Last updated on hub: 23 September 2020

Ethical decision-making in the face of Covid-19

International Federation of Social Workers

The coronavirus (COVID 19) crisis is challenging social workers as they continue to carry out their professional roles. In the context of a shortage of resources and a lack of safety equipment, social workers are having to make difficult decisions about in-person contacts with their clients. This document highlights ethical principles from the International Federation of Social Workers and provides a series of questions to guide social workers through resolving the dilemma of balancing public health directives and guidelines and ethical obligations to clients.

Last updated on hub: 11 May 2020

Ethical framework for adult social care in COVID-19: extended essay

University of Oxford

Essay published by the Journal of Medical Ethics, authored by Charlotte Bryony Elves and Jonathan Herring, University of Oxford. In March 2020, the Government produced a document entitled “Responding to COVID-19: The Ethical Framework for Adult Social Care” (‘The Ethical Framework’). This article, summarises the key features of the proposed ethical framework and subject it to critical analysis. This article highlights three primary issues. First, the emphasis placed on autonomy as the primary ethical principle. The authors argue if ever there was a context in which autonomy should dominate the ethical analysis, this is not it. Second, the authors examine the interface between ethics and law which is largely overlooked in the document. Finally, the authors explore the surprising lack of attention paid to the concept of responsibility and communal obligations within the framework.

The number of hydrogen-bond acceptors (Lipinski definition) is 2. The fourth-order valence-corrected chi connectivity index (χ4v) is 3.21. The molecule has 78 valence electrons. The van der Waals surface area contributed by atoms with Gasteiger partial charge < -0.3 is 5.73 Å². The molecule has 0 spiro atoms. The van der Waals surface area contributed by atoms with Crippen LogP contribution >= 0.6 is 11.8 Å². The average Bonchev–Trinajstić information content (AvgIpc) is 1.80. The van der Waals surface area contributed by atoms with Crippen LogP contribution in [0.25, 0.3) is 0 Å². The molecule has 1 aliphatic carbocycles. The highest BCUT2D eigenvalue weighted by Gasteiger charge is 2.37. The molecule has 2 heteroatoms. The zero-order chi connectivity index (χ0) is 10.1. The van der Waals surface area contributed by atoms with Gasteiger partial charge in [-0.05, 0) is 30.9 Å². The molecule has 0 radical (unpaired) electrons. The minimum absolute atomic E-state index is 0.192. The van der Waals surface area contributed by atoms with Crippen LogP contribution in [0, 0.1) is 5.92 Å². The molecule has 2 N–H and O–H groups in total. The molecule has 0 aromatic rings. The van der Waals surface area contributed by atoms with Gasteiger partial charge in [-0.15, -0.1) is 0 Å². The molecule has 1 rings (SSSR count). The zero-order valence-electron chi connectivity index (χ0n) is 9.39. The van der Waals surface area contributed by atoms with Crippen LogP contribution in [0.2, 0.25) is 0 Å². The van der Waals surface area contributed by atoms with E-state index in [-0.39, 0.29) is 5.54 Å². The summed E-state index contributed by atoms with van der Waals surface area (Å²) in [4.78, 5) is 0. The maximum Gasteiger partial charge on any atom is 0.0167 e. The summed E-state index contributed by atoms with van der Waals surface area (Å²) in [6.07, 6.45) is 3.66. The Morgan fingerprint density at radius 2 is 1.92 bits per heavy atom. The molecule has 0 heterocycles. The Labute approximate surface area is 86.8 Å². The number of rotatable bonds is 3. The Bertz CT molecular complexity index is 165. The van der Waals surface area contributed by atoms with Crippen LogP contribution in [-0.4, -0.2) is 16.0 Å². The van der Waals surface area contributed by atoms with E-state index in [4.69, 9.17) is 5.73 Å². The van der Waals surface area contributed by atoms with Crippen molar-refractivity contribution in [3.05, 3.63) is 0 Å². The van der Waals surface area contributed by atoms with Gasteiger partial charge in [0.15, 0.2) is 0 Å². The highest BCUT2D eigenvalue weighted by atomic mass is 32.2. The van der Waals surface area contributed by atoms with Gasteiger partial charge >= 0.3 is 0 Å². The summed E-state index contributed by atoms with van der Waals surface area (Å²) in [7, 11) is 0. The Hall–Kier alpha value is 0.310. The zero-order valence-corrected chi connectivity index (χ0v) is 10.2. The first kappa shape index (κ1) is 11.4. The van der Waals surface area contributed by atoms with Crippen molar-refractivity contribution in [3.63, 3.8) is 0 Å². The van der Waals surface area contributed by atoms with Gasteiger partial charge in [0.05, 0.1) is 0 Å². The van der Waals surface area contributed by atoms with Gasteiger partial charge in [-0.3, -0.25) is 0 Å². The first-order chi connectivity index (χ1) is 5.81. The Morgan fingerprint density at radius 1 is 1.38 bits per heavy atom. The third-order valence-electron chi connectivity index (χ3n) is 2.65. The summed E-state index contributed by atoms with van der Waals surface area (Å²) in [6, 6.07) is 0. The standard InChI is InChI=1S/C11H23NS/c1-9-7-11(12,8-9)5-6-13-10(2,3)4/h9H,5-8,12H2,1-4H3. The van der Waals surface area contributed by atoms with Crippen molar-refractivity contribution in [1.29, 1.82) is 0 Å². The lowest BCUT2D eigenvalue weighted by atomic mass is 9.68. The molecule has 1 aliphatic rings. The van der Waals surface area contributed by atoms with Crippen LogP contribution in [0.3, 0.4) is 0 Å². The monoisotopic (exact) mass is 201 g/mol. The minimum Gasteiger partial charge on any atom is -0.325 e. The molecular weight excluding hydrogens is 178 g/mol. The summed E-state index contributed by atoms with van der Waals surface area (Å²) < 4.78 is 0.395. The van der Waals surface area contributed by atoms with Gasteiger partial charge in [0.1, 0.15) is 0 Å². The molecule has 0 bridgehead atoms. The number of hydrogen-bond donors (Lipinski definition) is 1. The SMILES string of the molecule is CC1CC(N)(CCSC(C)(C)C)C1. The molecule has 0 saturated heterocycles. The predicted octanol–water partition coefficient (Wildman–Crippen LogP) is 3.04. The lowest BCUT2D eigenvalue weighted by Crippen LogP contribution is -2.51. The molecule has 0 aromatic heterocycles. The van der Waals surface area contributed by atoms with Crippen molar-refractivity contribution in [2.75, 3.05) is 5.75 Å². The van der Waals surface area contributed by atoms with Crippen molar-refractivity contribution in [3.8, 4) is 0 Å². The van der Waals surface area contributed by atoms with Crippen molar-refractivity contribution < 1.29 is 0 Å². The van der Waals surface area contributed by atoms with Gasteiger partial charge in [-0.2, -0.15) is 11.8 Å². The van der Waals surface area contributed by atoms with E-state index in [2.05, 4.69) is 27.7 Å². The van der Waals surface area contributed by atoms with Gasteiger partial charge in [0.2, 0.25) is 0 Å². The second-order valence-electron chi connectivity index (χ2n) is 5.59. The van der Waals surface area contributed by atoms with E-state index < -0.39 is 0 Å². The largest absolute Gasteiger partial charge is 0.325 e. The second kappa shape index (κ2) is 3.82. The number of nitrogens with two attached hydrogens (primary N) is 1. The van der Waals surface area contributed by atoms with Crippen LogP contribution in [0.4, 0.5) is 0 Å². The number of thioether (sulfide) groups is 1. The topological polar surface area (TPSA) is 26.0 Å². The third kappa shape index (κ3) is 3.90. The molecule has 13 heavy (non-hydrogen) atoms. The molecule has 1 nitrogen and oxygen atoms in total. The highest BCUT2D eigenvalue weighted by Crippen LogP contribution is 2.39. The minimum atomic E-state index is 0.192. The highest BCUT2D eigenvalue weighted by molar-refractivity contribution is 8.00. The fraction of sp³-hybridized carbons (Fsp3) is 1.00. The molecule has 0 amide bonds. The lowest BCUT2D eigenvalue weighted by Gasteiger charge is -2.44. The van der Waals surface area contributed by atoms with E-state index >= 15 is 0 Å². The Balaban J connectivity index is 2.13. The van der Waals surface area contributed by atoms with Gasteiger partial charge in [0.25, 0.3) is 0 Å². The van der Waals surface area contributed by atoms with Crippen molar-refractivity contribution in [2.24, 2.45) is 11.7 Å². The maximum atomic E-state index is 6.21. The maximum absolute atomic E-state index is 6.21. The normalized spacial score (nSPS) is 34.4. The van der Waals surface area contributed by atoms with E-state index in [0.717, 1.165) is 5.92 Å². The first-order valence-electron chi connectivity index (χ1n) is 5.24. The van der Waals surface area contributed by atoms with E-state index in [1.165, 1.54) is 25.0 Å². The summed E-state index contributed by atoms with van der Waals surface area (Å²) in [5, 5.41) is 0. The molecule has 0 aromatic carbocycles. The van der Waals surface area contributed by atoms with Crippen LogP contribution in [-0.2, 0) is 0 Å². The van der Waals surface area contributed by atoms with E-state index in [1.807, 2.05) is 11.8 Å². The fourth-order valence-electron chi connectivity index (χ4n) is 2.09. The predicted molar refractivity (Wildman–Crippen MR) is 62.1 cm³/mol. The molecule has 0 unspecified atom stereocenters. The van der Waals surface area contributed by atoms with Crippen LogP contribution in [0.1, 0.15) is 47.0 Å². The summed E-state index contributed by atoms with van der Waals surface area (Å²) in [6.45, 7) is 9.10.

Last updated on hub: 12 August 2020

Ethnic inequalities in Covid-19 are playing out again – how can we stop them?

Institute for Public Policy Research

This long read by IPPR and Runnymede Trust looks at how Covid-19 is set to continue to hit minority ethnic communities hardest as we enter the second wave. It proposes measures to help control the pandemic and mitigate immediate ethnic inequalities. including increasing access to treatment.

Last updated on hub: 26 October 2020